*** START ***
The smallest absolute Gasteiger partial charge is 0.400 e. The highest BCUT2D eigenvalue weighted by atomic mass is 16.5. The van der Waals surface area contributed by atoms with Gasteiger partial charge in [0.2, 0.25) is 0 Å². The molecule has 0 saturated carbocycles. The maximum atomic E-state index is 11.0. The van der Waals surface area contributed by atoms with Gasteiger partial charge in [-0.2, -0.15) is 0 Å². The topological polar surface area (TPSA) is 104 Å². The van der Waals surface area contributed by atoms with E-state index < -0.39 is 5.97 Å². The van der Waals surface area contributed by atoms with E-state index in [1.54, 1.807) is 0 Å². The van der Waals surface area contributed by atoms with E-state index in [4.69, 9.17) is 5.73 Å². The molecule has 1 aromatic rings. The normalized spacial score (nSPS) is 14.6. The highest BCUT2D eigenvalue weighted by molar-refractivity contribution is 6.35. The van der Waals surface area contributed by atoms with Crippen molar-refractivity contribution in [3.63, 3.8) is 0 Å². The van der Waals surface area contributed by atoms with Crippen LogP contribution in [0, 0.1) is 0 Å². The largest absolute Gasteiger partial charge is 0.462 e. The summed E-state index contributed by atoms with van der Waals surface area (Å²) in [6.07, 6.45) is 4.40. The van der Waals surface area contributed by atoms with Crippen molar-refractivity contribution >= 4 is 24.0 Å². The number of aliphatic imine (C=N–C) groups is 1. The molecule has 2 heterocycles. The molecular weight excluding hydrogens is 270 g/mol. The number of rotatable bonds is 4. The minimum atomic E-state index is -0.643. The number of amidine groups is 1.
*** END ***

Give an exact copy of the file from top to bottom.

The smallest absolute Gasteiger partial charge is 0.400 e. The highest BCUT2D eigenvalue weighted by atomic mass is 16.5. The van der Waals surface area contributed by atoms with Gasteiger partial charge in [0.2, 0.25) is 0 Å². The molecule has 0 saturated carbocycles. The maximum atomic E-state index is 11.0. The van der Waals surface area contributed by atoms with Gasteiger partial charge in [-0.2, -0.15) is 0 Å². The topological polar surface area (TPSA) is 104 Å². The van der Waals surface area contributed by atoms with E-state index < -0.39 is 5.97 Å². The van der Waals surface area contributed by atoms with E-state index in [1.54, 1.807) is 0 Å². The van der Waals surface area contributed by atoms with E-state index in [4.69, 9.17) is 5.73 Å². The molecule has 1 aromatic rings. The normalized spacial score (nSPS) is 14.6. The highest BCUT2D eigenvalue weighted by molar-refractivity contribution is 6.35. The van der Waals surface area contributed by atoms with Crippen molar-refractivity contribution in [3.63, 3.8) is 0 Å². The van der Waals surface area contributed by atoms with Crippen LogP contribution in [0, 0.1) is 0 Å². The largest absolute Gasteiger partial charge is 0.462 e. The summed E-state index contributed by atoms with van der Waals surface area (Å²) in [6.07, 6.45) is 4.40. The van der Waals surface area contributed by atoms with Crippen molar-refractivity contribution >= 4 is 24.0 Å². The number of aliphatic imine (C=N–C) groups is 1. The molecule has 2 heterocycles. The molecular weight excluding hydrogens is 270 g/mol. The number of rotatable bonds is 4. The minimum atomic E-state index is -0.643. The number of amidine groups is 1.